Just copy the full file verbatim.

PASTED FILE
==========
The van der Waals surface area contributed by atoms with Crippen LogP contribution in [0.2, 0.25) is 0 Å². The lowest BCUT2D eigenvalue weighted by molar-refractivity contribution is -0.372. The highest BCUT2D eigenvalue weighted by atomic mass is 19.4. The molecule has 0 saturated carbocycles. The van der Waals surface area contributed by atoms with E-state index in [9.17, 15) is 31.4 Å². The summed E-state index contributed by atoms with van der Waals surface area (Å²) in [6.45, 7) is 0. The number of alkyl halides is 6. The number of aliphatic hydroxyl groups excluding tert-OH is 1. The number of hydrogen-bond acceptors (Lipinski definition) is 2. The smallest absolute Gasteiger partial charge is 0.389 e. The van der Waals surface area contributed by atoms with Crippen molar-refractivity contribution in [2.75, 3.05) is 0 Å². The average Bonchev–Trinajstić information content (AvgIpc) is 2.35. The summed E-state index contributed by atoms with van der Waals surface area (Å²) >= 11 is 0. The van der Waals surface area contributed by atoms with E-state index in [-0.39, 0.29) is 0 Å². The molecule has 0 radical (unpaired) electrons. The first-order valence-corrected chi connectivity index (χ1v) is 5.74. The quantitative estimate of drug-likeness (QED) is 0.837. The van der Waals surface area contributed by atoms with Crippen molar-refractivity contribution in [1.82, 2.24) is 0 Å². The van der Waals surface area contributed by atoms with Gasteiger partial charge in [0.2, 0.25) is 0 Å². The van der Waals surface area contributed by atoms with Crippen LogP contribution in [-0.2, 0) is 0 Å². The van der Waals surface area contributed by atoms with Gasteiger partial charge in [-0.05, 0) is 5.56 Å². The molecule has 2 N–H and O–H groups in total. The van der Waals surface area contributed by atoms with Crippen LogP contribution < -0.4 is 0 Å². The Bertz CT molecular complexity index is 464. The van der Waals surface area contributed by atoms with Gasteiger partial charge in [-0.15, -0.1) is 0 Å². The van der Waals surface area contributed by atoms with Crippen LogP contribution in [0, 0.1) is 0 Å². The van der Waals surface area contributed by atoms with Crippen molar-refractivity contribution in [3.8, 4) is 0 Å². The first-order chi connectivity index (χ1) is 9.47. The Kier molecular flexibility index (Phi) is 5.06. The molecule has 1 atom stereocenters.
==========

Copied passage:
The van der Waals surface area contributed by atoms with Crippen LogP contribution in [0.2, 0.25) is 0 Å². The lowest BCUT2D eigenvalue weighted by molar-refractivity contribution is -0.372. The highest BCUT2D eigenvalue weighted by atomic mass is 19.4. The molecule has 0 saturated carbocycles. The van der Waals surface area contributed by atoms with E-state index in [9.17, 15) is 31.4 Å². The summed E-state index contributed by atoms with van der Waals surface area (Å²) in [6.45, 7) is 0. The number of alkyl halides is 6. The number of aliphatic hydroxyl groups excluding tert-OH is 1. The number of hydrogen-bond acceptors (Lipinski definition) is 2. The smallest absolute Gasteiger partial charge is 0.389 e. The van der Waals surface area contributed by atoms with Crippen molar-refractivity contribution in [2.75, 3.05) is 0 Å². The average Bonchev–Trinajstić information content (AvgIpc) is 2.35. The summed E-state index contributed by atoms with van der Waals surface area (Å²) >= 11 is 0. The van der Waals surface area contributed by atoms with E-state index in [-0.39, 0.29) is 0 Å². The molecule has 0 radical (unpaired) electrons. The first-order valence-corrected chi connectivity index (χ1v) is 5.74. The quantitative estimate of drug-likeness (QED) is 0.837. The van der Waals surface area contributed by atoms with Crippen molar-refractivity contribution in [1.82, 2.24) is 0 Å². The van der Waals surface area contributed by atoms with Gasteiger partial charge in [0.2, 0.25) is 0 Å². The van der Waals surface area contributed by atoms with Crippen LogP contribution in [-0.2, 0) is 0 Å². The van der Waals surface area contributed by atoms with Gasteiger partial charge in [-0.05, 0) is 5.56 Å². The molecule has 2 N–H and O–H groups in total. The van der Waals surface area contributed by atoms with Crippen LogP contribution < -0.4 is 0 Å². The Bertz CT molecular complexity index is 464. The van der Waals surface area contributed by atoms with Gasteiger partial charge in [-0.15, -0.1) is 0 Å². The van der Waals surface area contributed by atoms with Crippen LogP contribution in [0, 0.1) is 0 Å². The van der Waals surface area contributed by atoms with Crippen molar-refractivity contribution in [3.8, 4) is 0 Å². The first-order chi connectivity index (χ1) is 9.47. The Kier molecular flexibility index (Phi) is 5.06. The molecule has 1 atom stereocenters.